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Oral history interview with Paul Vanderbilt, 1964 November 10

Vanderbilt, Paul, 1905-1992

Curator, Photographer, Librarian


Collection Information

Size: 27 Pages, Transcript

Format: Originally recorded on 1 sound tape reel. Reformatted in 2010 as 2 digital wav files. Duration is 1 hr., 38 min.

Summary: An interview of Paul Vanderbilt conducted 1964 November 10, by Richard Doud, for the Archives of American Art.
Vanderbilt speaks of his background and education in art history at Harvard, his work with books and in libraries before getting involved with the Farm Security Administration project; starting with the FSA and developing a plan to get its work organized; the goals and philosophies of the FSA, and the realities of its accomplishments; what the photographs produced by the project say about America; and the project's relevance to current times. He recalls Edwin Rosskam and Roy Stryker.

Biographical/Historical Note

Paul Vanderbilt (1905-1992) was a librarian and archivist from Madison and Middleton, Wisconsin.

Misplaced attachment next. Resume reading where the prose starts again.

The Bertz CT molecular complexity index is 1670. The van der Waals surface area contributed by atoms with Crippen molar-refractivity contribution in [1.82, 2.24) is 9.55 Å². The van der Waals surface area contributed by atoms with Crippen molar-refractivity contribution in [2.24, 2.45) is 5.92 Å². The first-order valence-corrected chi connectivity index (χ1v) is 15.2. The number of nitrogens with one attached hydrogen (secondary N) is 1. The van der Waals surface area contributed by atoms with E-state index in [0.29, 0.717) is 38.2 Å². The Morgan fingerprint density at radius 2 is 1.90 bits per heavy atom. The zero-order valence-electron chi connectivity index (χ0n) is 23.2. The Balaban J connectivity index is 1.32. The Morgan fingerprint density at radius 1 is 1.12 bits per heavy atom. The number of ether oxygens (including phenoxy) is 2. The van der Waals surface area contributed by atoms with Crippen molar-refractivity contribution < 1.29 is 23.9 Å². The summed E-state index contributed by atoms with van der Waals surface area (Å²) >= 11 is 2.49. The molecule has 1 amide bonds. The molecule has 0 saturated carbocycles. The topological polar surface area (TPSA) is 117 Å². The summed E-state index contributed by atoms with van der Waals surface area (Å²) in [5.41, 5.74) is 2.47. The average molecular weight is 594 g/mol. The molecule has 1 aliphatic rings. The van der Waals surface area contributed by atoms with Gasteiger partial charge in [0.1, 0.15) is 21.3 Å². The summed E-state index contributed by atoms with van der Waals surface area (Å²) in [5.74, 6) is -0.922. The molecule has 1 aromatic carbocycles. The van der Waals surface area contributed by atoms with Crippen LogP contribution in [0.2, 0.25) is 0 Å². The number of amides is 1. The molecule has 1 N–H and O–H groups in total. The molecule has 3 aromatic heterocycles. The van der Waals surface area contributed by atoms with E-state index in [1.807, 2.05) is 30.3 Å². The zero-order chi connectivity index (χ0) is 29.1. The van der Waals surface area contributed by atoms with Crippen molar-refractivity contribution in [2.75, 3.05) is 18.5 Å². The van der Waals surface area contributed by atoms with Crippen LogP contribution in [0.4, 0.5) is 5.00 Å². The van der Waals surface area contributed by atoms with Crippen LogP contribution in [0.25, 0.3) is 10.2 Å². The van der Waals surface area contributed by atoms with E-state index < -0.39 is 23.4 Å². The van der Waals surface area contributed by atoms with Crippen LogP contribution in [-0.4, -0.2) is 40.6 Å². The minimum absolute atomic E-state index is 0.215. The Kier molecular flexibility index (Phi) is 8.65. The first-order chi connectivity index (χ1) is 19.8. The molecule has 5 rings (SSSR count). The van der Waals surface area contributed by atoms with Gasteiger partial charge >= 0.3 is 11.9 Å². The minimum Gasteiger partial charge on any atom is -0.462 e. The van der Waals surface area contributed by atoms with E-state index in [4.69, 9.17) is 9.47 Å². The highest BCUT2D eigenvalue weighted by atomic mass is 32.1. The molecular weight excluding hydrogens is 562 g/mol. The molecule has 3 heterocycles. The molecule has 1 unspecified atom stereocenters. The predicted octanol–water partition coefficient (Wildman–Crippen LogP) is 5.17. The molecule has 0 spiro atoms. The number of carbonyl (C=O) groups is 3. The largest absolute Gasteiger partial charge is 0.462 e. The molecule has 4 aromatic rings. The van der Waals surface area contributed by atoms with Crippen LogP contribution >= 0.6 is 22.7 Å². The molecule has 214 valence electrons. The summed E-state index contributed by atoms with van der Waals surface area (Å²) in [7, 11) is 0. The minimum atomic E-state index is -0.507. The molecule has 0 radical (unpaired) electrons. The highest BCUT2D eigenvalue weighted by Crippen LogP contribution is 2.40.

This interview conducted as part of the Archives of American Art's New Deal and the Arts project, which includes over 400 interviews of artists, administrators, historians, and others involved with the federal government's art programs and the activities of the Farm Security Administration in the 1930s and early 1940s.

Language Note

English .


Funding for the digital preservation of this interview was provided by a grant from the Save America's Treasures Program of the National Park Service.

How to Use This Collection

Transcript: 35mm microfilm reel 3697 available at Archives of American Art offices and through interlibrary loan.

Quotes and excerpts must be cited as follows: Oral history interview with Paul Vanderbilt, 1964 November 10. Archives of American Art, Smithsonian Institution.